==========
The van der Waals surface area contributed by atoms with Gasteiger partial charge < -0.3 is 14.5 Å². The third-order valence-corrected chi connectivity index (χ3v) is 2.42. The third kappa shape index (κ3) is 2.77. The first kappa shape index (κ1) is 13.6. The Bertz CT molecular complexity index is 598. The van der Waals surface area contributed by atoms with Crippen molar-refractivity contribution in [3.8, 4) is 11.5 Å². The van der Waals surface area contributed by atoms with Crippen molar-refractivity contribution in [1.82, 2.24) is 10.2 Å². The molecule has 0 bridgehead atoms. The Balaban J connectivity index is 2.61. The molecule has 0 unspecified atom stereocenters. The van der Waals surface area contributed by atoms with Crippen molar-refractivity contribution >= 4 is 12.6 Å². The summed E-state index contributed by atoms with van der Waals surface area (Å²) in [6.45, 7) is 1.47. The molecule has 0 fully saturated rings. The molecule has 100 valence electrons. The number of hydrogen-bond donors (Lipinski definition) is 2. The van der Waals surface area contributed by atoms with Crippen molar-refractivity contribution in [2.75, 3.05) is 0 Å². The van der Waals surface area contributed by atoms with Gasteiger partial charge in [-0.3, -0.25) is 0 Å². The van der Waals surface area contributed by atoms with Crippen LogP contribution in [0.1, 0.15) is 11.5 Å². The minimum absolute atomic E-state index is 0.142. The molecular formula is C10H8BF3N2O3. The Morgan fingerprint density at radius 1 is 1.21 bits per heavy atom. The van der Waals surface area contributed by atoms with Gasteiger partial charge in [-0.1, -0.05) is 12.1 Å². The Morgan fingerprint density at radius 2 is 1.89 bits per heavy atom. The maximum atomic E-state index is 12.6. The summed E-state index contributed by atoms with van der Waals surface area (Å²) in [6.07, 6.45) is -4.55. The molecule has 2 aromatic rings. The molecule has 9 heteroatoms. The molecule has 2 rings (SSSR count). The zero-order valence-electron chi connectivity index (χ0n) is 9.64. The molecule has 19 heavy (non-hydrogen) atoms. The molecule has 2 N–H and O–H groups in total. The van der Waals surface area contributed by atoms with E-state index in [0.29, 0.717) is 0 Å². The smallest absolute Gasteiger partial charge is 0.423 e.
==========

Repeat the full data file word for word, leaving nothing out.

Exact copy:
The van der Waals surface area contributed by atoms with Gasteiger partial charge < -0.3 is 14.5 Å². The third-order valence-corrected chi connectivity index (χ3v) is 2.42. The third kappa shape index (κ3) is 2.77. The first kappa shape index (κ1) is 13.6. The Bertz CT molecular complexity index is 598. The van der Waals surface area contributed by atoms with Crippen molar-refractivity contribution in [3.8, 4) is 11.5 Å². The van der Waals surface area contributed by atoms with Crippen molar-refractivity contribution in [1.82, 2.24) is 10.2 Å². The molecule has 0 bridgehead atoms. The Balaban J connectivity index is 2.61. The molecule has 0 unspecified atom stereocenters. The van der Waals surface area contributed by atoms with Crippen molar-refractivity contribution >= 4 is 12.6 Å². The summed E-state index contributed by atoms with van der Waals surface area (Å²) in [6.45, 7) is 1.47. The molecule has 0 fully saturated rings. The molecule has 100 valence electrons. The number of hydrogen-bond donors (Lipinski definition) is 2. The van der Waals surface area contributed by atoms with Crippen molar-refractivity contribution in [2.75, 3.05) is 0 Å². The van der Waals surface area contributed by atoms with Gasteiger partial charge in [-0.3, -0.25) is 0 Å². The van der Waals surface area contributed by atoms with Crippen LogP contribution in [0.1, 0.15) is 11.5 Å². The minimum absolute atomic E-state index is 0.142. The molecular formula is C10H8BF3N2O3. The Morgan fingerprint density at radius 1 is 1.21 bits per heavy atom. The van der Waals surface area contributed by atoms with Gasteiger partial charge in [-0.1, -0.05) is 12.1 Å². The Morgan fingerprint density at radius 2 is 1.89 bits per heavy atom. The maximum atomic E-state index is 12.6. The summed E-state index contributed by atoms with van der Waals surface area (Å²) in [6.07, 6.45) is -4.55. The molecule has 2 aromatic rings. The molecule has 9 heteroatoms. The molecule has 2 rings (SSSR count). The zero-order valence-electron chi connectivity index (χ0n) is 9.64. The molecule has 19 heavy (non-hydrogen) atoms. The molecule has 2 N–H and O–H groups in total. The van der Waals surface area contributed by atoms with E-state index in [0.29, 0.717) is 0 Å². The smallest absolute Gasteiger partial charge is 0.423 e.